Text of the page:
Discussion paper

DP11912 Local Food Prices and International Price Transmission

World food prices spiked in the periods 2007-2008 and 2010-2011. The impact of these spikes in world food prices on local food prices and thus on local consumers is determined by the food price pass through. Pass through is defined as the extent to which changes in world food prices lead to changes in local food prices. We examine the determinants of variation in food price pass through from global to local consumer prices in a global sample of 147 countries, using FAO data on world food prices and ILO data on food prices for consumers. While market integration matters, our study finds that income per capita is the dominant factor explaining cross-country variation in pass through of food prices. We estimate an elasticity of about -0.3 of pass through with respect to income per capita. This means far greater price transmission of food price shocks at the commodity level to final consumers in low income countries than in high income countries. The implication is that future swings in world food prices will in particular jeopardise food security in poor countries. Trade policy measures of market integration also affect the pass through significantly, whereas infrastructure and geography measures play no significant role.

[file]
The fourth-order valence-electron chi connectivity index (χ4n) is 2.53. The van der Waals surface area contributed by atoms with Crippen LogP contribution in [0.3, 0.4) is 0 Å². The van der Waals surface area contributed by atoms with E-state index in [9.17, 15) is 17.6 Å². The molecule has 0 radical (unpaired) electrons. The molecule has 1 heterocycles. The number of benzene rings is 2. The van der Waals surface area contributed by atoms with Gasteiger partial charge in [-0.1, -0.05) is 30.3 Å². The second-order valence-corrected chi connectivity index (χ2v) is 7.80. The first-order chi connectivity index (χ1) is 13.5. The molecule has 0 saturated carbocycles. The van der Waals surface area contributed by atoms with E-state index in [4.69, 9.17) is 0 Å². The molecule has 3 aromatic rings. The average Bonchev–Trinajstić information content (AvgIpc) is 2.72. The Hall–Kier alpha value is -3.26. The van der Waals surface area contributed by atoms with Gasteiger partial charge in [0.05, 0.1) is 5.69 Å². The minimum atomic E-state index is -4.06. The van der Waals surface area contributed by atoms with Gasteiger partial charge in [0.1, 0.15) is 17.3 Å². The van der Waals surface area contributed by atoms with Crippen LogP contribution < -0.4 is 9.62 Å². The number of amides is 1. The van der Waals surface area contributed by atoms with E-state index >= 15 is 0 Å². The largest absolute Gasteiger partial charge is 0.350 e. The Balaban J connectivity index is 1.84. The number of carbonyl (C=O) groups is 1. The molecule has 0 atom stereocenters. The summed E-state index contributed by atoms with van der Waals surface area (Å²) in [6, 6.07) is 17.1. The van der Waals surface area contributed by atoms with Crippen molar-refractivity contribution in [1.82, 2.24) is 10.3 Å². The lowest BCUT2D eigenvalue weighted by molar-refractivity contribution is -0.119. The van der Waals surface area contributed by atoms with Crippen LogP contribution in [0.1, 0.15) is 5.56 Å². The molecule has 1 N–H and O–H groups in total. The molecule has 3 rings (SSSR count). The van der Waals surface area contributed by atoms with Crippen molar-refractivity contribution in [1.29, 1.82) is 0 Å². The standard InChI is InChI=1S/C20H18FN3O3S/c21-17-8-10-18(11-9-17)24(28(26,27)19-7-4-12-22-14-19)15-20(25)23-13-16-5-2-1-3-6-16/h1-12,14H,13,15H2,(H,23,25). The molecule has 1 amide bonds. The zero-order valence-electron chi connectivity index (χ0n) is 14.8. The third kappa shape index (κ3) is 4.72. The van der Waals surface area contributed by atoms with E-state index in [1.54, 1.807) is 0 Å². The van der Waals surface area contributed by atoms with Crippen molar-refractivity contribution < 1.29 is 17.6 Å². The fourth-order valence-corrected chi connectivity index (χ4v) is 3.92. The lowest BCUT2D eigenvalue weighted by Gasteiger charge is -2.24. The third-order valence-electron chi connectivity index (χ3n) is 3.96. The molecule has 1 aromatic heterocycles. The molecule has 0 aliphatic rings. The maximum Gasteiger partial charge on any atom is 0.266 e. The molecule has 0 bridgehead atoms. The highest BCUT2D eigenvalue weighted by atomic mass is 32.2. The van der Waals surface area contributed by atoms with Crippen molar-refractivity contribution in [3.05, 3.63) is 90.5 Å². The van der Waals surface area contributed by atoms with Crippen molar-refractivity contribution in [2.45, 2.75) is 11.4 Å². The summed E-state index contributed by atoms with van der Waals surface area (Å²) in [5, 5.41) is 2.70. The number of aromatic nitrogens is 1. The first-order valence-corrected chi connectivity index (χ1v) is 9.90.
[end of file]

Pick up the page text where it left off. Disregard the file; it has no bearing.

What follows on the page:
Francois, J and E Bekkers (2017), ‘DP11912 Local Food Prices and International Price Transmission‘, CEPR Discussion Paper No. 11912. CEPR Press, Paris & London. https://cepr.org/publications/dp11912